Stephen Allard Trudel, age 69, passed away peacefully on August 6, 2019.
He was born on May 1, 1950 in North Adams. He grew up in Williamstown, MA and Glens Falls, NY and attended Glens Falls High School, Williston Academy and the University of Massachusetts.
Steve was beloved by so many people because he was a man of enormous compassion, kindness, humor and wisdom. Everyone with whom he was a friend felt his caring and his love energy. Early in his career he shared his love with young children as a day care provider.
Steve was among the first men to recognize working with men acting abusively was essential to curb domestic violence. In the early 1980s he went to San Francisco to learn how the Men Overcoming Violence (MOVE) program ran its batterer intervention groups. He brought back a vision of believing men could change. In addition to conducting the initial interviews with many of the men entering the program, Steve worked in virtually every court hearing domestic abuse cases in western Mass., and was the first point of contact for men mandated to attend a 40- week batterer intervention group. Steve led groups continuously for nearly 30 years. It is estimated he worked with more than a thousand men and held nearly every position in the Men’s Resource Center’s batterer’s program, Moving Forward.
Near the end of his career, Steve served as the liaison for the female partners or ex-partners of men in the program, a position heretofore exclusively held by a woman. That these women had no issue with a man being their contact speaks volumes about Steve’s capacity to gain these women’s trust. He set the standard for men as allies to women survivors.
When there was something that Steve cared about he invested himself fully in its cultivation. This was literally true about one of his most fervent passions – his extraordinarily diverse and exquisite garden in which Steve spent so many hours and delighted in giving tours to friends.
He became a plant expert through his endless pursuit of making the garden ever more inviting. The same passion was evident in his eclectic love for music, which flowed dependably throughout his home. He especially loved to sing and was part of not one but two a cappella groups where his beautiful voice and enormous repertoire of songs were most appreciated.
Cooking was another endeavor that absorbed and gratified Steve. Many of his signature dishes enriched holiday dinners at the homes of his chosen families. His scones were the stuff of legends and he could be counted on to bring a memorable dish to any potluck.
Steve recently celebrated the 50th anniversary of his graduation from Williston where he sang in the Caterwaulers, performed in plays and ran cross country. He was on the reunion committee and was very pleased to see friends from his class for whom he was both an inspiration and a driving force through the years. Steve loved looking good and he had an impeccable eye for clothing. Men and women consulted him about their outfits, because his taste was so dependably on the money. His style was uniquely his own and fit every occasion. Folks looked forward to how Steve would dress at many events.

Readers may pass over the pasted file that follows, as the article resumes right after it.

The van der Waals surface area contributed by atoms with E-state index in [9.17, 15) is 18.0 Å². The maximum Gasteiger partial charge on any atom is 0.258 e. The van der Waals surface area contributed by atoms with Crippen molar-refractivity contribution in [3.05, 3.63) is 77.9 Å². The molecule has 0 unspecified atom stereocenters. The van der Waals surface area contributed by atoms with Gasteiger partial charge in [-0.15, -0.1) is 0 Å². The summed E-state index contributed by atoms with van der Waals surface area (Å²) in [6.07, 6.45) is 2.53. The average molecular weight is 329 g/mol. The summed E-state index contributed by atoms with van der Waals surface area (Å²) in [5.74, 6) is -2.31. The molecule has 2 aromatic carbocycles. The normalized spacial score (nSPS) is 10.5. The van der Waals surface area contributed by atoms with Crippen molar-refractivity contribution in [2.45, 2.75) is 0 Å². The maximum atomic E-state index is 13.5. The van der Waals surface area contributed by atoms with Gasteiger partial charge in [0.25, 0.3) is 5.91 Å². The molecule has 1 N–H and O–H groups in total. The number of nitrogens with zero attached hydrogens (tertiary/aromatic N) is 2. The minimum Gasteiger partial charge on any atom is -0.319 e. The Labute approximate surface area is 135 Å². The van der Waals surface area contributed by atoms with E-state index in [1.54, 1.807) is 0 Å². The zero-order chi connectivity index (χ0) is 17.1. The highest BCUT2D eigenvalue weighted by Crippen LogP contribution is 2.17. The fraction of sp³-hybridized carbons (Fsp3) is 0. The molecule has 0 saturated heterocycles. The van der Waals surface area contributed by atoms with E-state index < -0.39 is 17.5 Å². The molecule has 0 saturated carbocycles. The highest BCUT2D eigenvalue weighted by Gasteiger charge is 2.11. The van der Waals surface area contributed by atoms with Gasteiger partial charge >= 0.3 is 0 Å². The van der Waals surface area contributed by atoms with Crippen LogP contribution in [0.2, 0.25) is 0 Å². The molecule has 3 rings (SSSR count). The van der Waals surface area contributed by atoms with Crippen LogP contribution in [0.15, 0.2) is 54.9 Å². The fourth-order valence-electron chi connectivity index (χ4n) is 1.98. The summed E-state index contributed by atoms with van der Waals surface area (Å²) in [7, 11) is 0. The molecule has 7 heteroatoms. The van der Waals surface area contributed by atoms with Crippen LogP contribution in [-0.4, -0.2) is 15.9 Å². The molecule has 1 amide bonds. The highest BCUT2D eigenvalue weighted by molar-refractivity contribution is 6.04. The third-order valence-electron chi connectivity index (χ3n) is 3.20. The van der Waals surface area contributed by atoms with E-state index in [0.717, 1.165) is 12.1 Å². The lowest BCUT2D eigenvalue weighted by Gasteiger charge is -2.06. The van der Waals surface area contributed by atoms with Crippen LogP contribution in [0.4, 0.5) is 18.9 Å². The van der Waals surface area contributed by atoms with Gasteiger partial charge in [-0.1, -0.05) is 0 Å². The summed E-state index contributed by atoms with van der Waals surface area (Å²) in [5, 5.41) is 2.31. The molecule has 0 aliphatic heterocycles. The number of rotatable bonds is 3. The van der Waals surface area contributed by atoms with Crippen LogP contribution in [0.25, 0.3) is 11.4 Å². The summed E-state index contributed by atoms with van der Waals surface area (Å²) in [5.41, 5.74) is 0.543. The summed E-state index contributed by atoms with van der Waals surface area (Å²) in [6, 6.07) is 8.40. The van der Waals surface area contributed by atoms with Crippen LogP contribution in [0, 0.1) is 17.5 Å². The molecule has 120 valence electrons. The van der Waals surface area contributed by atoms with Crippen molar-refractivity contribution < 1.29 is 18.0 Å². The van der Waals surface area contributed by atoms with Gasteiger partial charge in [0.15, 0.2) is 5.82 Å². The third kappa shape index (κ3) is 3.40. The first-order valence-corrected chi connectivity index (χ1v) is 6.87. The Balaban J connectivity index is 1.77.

But notwithstanding all of these loves, Steve reserved the greatest part of his enormous heart for his friendships, which were the centerpiece of his life. He nurtured each one with the same tenderness, devotion and integrity with which he bestowed his caring upon every plant in his garden. Not only did he forge deep and abiding connections to so many women and men, but he invariably reached out to the children of his friends and they became his friends as well. The outpouring of love, of the litany of ways in which Steve touched so many of his chosen families is remarkable on so many levels. The outpouring of loving emails he received while in the hospital are yet one more testimony to the essential role he played in his many friendships.
One of the most consistent and outstanding relationships Steve helped to sustain is his men’s group, which will celebrate its 41 st year offering support to one another this fall. Steve was a major driving force in having the group be so significant and long-lasting. His contributions to our celebrative monthly dinners, his belief in honesty and the trust he gave and received were hallmarks of the group throughout its tenure.
Steve will be missed beyond the power of words to express by his family of origin and all of his chosen families. His gifts of unwavering caring, concern and devotion will long be remembered by generations of people whose lives he touched and for whom he had an indelible impact. He leaves behind his siblings, Lyn Trudel of Palm Coast, Florida, Sam Trudel and his partner Liz Winn of Middlebury, Vermont, Susan Marton of Martinsville, New Jersey and David Trudel of Glens Falls, NY. He also is survived by his cousin, Rachel Branch, of N. Adams, MA. He was beloved by his nieces and nephews including, Jason, Joseph and Alexis Cenami, Alyssa and Ryan Trudel, Jeremy, Emily, Samuel and Philip Marton, and Timothy Trudel and Larra Wallace. In addition there are a great many friends who will miss him forever.
There will be a CELEBRATION OF LIFE on Saturday, September 21 st .